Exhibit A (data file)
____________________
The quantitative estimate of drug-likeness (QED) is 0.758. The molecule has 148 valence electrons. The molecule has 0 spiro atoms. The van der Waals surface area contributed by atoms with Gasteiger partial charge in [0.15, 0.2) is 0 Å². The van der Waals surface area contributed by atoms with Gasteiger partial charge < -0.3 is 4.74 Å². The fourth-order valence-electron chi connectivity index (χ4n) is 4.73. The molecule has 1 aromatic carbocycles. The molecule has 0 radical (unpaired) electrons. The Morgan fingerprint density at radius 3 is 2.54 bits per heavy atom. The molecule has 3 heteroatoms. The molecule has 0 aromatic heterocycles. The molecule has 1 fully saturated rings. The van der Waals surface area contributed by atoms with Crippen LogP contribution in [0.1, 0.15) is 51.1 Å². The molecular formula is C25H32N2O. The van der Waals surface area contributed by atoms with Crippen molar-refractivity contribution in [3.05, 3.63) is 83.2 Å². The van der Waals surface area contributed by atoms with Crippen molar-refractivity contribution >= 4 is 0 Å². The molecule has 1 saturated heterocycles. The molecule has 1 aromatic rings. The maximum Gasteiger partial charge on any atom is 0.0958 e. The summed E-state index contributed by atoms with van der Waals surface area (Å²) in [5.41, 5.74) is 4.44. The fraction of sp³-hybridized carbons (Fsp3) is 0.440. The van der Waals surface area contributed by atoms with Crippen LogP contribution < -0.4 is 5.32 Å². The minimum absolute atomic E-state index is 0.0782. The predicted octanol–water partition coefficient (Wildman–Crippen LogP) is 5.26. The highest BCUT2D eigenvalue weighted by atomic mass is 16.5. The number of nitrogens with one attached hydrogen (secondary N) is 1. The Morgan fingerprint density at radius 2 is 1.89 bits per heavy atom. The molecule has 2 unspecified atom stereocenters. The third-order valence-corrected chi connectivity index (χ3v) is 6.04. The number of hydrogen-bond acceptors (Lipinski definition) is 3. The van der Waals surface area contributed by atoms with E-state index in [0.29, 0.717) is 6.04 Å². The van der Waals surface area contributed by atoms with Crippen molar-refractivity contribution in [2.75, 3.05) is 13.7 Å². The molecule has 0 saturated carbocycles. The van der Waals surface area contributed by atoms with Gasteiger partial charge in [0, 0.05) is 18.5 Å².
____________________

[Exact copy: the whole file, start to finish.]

The quantitative estimate of drug-likeness (QED) is 0.758. The molecule has 148 valence electrons. The molecule has 0 spiro atoms. The van der Waals surface area contributed by atoms with Gasteiger partial charge in [0.15, 0.2) is 0 Å². The van der Waals surface area contributed by atoms with Gasteiger partial charge < -0.3 is 4.74 Å². The fourth-order valence-electron chi connectivity index (χ4n) is 4.73. The molecule has 1 aromatic carbocycles. The molecule has 0 radical (unpaired) electrons. The Morgan fingerprint density at radius 3 is 2.54 bits per heavy atom. The molecule has 3 heteroatoms. The molecule has 0 aromatic heterocycles. The molecule has 1 fully saturated rings. The van der Waals surface area contributed by atoms with Crippen LogP contribution in [0.1, 0.15) is 51.1 Å². The molecular formula is C25H32N2O. The van der Waals surface area contributed by atoms with Crippen molar-refractivity contribution in [3.05, 3.63) is 83.2 Å². The van der Waals surface area contributed by atoms with Crippen molar-refractivity contribution >= 4 is 0 Å². The molecule has 1 saturated heterocycles. The molecule has 1 aromatic rings. The maximum Gasteiger partial charge on any atom is 0.0958 e. The summed E-state index contributed by atoms with van der Waals surface area (Å²) in [5.41, 5.74) is 4.44. The fraction of sp³-hybridized carbons (Fsp3) is 0.440. The van der Waals surface area contributed by atoms with Crippen LogP contribution < -0.4 is 5.32 Å². The minimum absolute atomic E-state index is 0.0782. The predicted octanol–water partition coefficient (Wildman–Crippen LogP) is 5.26. The highest BCUT2D eigenvalue weighted by atomic mass is 16.5. The number of nitrogens with one attached hydrogen (secondary N) is 1. The Morgan fingerprint density at radius 2 is 1.89 bits per heavy atom. The molecule has 2 unspecified atom stereocenters. The third-order valence-corrected chi connectivity index (χ3v) is 6.04. The number of hydrogen-bond acceptors (Lipinski definition) is 3. The van der Waals surface area contributed by atoms with E-state index in [0.29, 0.717) is 6.04 Å². The van der Waals surface area contributed by atoms with Crippen molar-refractivity contribution in [2.75, 3.05) is 13.7 Å². The molecule has 0 saturated carbocycles. The van der Waals surface area contributed by atoms with Gasteiger partial charge in [0, 0.05) is 18.5 Å².